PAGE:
We're often told that climate change is too expensive to address, but now we're paying the price of inaction.
The Climate Council's new report Hitting Home shows that climate-fuelled disasters landed a $35 billion hit to the economy over the last decade. But that's nothing compared to what's ahead.
By 2038, climate change will come with a national price-tag of $100 billion a year.
That's before a baby born today reaches their 18th birthday.
The planet has only warmed, on average, 1.1 degrees so far, yet we're witnessing unprecedented extremes.
We may well have reached some ecological tipping points, with the Black Summer bushfires burning 10 times the forest as previous seasons.
These fires killed 33 people, plus at least another 400 who breathed the deadly smoke.
Hazardous air hovered for weeks, effectively making a third of the country's population - including babies - pack-a-day smokers.
The long-term health impacts? Unknown.
Australia is on the frontline of climate change, now 1.44 degrees hotter than when records began.
Our oceans too are threatened. Marine heatwaves caused three mass bleachings of the Great Barrier Reef since 2016, destroying half its coral.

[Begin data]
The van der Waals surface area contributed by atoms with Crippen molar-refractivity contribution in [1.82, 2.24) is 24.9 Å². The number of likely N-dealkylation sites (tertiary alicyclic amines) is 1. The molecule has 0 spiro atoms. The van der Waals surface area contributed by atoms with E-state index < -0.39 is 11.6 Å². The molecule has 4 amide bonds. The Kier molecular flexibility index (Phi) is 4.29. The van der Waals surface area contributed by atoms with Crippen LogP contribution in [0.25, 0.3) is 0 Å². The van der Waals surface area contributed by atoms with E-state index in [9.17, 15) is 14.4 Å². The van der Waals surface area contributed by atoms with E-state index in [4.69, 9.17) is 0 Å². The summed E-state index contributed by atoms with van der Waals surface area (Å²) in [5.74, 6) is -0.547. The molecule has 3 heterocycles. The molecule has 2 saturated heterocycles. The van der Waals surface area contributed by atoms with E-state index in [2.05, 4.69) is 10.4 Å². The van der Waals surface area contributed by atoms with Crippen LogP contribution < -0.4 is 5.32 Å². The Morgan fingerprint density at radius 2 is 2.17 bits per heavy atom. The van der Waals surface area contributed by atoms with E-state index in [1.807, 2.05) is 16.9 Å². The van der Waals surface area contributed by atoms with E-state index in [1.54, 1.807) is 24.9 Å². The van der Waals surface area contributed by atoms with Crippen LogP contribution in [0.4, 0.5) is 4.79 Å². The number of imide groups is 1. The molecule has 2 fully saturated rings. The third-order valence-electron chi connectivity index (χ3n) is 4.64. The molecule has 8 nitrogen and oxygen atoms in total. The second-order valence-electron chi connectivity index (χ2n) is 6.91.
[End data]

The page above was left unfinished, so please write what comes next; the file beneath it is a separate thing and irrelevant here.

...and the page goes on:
It won't stop there; if we reach 2 degrees, reefs worldwide will be gone.
Current emissions commitments have us on track to exceed 2 degrees, causing 100 million deaths annually by 2100.
The Black Summer bushfires will pale in comparison to future climate change catastrophes.
We've wasted decades, and now have to cut emissions urgently and deeply.
For a chance at keeping warming below 2 degrees, we must halve emissions this decade, and reach net zero by around 2040.
Decisions made in the next few months are critical to our climate in 2040 and beyond.
Now is our last chance of keeping below that 2 degree threshold.
Fortunately, Australia is uniquely placed to lead in clean energy, creating about 76,000 jobs bringing an economic boon to our regional communities.
The Morrison government's proposed "gas-led recovery" is incompatible with survival of the Great Barrier Reef and will cost lives.
We know there is no safe level of climate change, just like there is no safe level of smoking.
This report makes clear what decades of dithering by successive governments has already cost us, and what the future losses to our environment, health and economy will be.
The financial cost of inaction will be massive. The ecological and human costs, immeasurable.
Hilary Bambrick is the Head of School, Faculty of Health at Queensland University of Technology.